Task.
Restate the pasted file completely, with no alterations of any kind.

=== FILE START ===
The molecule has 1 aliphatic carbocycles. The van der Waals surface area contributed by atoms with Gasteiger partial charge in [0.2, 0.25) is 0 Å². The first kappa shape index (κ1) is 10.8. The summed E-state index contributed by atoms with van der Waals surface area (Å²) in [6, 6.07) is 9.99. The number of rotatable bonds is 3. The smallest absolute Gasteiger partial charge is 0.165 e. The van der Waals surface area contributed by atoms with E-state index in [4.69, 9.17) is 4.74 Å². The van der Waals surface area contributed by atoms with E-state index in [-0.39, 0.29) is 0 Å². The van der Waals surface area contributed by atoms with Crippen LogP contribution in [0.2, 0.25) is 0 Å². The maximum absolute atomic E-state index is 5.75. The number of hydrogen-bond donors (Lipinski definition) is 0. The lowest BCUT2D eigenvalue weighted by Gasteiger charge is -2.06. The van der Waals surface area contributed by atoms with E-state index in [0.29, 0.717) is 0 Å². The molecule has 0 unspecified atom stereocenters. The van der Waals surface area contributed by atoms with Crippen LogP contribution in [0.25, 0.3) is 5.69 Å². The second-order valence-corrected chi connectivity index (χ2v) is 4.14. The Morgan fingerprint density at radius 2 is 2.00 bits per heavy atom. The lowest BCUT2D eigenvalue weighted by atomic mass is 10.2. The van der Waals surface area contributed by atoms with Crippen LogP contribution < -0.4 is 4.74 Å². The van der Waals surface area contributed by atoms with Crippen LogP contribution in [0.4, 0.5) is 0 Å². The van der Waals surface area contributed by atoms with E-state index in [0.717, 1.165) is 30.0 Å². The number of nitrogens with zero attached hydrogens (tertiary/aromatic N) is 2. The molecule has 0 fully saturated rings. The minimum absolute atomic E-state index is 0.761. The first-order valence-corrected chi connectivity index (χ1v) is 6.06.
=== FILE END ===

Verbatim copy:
The molecule has 1 aliphatic carbocycles. The van der Waals surface area contributed by atoms with Gasteiger partial charge in [0.2, 0.25) is 0 Å². The first kappa shape index (κ1) is 10.8. The summed E-state index contributed by atoms with van der Waals surface area (Å²) in [6, 6.07) is 9.99. The number of rotatable bonds is 3. The smallest absolute Gasteiger partial charge is 0.165 e. The van der Waals surface area contributed by atoms with E-state index in [4.69, 9.17) is 4.74 Å². The van der Waals surface area contributed by atoms with E-state index in [-0.39, 0.29) is 0 Å². The van der Waals surface area contributed by atoms with Crippen LogP contribution in [0.2, 0.25) is 0 Å². The maximum absolute atomic E-state index is 5.75. The number of hydrogen-bond donors (Lipinski definition) is 0. The lowest BCUT2D eigenvalue weighted by Gasteiger charge is -2.06. The van der Waals surface area contributed by atoms with E-state index in [0.29, 0.717) is 0 Å². The molecule has 0 unspecified atom stereocenters. The van der Waals surface area contributed by atoms with Crippen LogP contribution in [0.25, 0.3) is 5.69 Å². The second-order valence-corrected chi connectivity index (χ2v) is 4.14. The Morgan fingerprint density at radius 2 is 2.00 bits per heavy atom. The lowest BCUT2D eigenvalue weighted by atomic mass is 10.2. The van der Waals surface area contributed by atoms with Crippen LogP contribution < -0.4 is 4.74 Å². The van der Waals surface area contributed by atoms with Crippen LogP contribution in [0.4, 0.5) is 0 Å². The van der Waals surface area contributed by atoms with E-state index in [0.717, 1.165) is 30.0 Å². The number of nitrogens with zero attached hydrogens (tertiary/aromatic N) is 2. The molecule has 0 fully saturated rings. The minimum absolute atomic E-state index is 0.761. The first-order valence-corrected chi connectivity index (χ1v) is 6.06.